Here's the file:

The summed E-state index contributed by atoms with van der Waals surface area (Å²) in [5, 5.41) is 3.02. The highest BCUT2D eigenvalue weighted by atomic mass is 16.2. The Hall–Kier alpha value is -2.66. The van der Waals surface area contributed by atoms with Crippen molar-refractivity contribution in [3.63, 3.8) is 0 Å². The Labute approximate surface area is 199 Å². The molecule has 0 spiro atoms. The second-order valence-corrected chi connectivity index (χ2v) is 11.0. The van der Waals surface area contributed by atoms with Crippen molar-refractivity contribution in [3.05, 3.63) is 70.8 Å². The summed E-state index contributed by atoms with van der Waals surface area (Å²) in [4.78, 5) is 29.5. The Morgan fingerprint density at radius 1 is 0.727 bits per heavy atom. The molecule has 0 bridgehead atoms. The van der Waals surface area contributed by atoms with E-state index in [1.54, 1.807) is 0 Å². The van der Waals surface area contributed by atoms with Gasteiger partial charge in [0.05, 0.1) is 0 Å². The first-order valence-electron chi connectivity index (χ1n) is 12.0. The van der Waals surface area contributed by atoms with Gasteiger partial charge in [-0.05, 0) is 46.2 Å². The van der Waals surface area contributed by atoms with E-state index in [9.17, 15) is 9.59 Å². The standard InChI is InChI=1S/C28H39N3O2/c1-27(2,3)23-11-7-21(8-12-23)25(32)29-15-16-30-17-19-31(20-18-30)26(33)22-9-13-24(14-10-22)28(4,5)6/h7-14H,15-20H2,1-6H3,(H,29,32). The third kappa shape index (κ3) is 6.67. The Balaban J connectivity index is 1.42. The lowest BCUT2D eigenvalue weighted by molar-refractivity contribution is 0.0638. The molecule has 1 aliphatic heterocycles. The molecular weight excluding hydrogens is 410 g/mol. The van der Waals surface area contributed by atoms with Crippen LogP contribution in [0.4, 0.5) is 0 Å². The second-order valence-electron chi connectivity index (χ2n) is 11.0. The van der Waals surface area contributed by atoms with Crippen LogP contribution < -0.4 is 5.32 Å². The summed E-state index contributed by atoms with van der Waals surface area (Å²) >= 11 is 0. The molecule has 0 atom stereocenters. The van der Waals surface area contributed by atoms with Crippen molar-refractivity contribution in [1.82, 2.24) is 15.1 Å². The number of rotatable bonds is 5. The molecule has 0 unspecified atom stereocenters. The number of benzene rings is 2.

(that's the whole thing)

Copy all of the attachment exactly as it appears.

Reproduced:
The summed E-state index contributed by atoms with van der Waals surface area (Å²) in [5, 5.41) is 3.02. The highest BCUT2D eigenvalue weighted by atomic mass is 16.2. The Hall–Kier alpha value is -2.66. The van der Waals surface area contributed by atoms with Crippen molar-refractivity contribution in [3.63, 3.8) is 0 Å². The Labute approximate surface area is 199 Å². The molecule has 0 spiro atoms. The second-order valence-corrected chi connectivity index (χ2v) is 11.0. The van der Waals surface area contributed by atoms with Crippen molar-refractivity contribution in [3.05, 3.63) is 70.8 Å². The summed E-state index contributed by atoms with van der Waals surface area (Å²) in [4.78, 5) is 29.5. The Morgan fingerprint density at radius 1 is 0.727 bits per heavy atom. The molecule has 0 bridgehead atoms. The van der Waals surface area contributed by atoms with E-state index in [1.54, 1.807) is 0 Å². The van der Waals surface area contributed by atoms with Gasteiger partial charge in [0.05, 0.1) is 0 Å². The first-order valence-electron chi connectivity index (χ1n) is 12.0. The van der Waals surface area contributed by atoms with Gasteiger partial charge in [-0.05, 0) is 46.2 Å². The van der Waals surface area contributed by atoms with E-state index in [9.17, 15) is 9.59 Å². The standard InChI is InChI=1S/C28H39N3O2/c1-27(2,3)23-11-7-21(8-12-23)25(32)29-15-16-30-17-19-31(20-18-30)26(33)22-9-13-24(14-10-22)28(4,5)6/h7-14H,15-20H2,1-6H3,(H,29,32). The third kappa shape index (κ3) is 6.67. The Balaban J connectivity index is 1.42. The lowest BCUT2D eigenvalue weighted by molar-refractivity contribution is 0.0638. The molecule has 1 aliphatic heterocycles. The molecular weight excluding hydrogens is 410 g/mol. The van der Waals surface area contributed by atoms with Crippen LogP contribution in [0.4, 0.5) is 0 Å². The second-order valence-electron chi connectivity index (χ2n) is 11.0. The van der Waals surface area contributed by atoms with Crippen LogP contribution < -0.4 is 5.32 Å². The summed E-state index contributed by atoms with van der Waals surface area (Å²) >= 11 is 0. The molecule has 0 atom stereocenters. The van der Waals surface area contributed by atoms with Crippen molar-refractivity contribution in [1.82, 2.24) is 15.1 Å². The number of rotatable bonds is 5. The molecule has 0 unspecified atom stereocenters. The number of benzene rings is 2.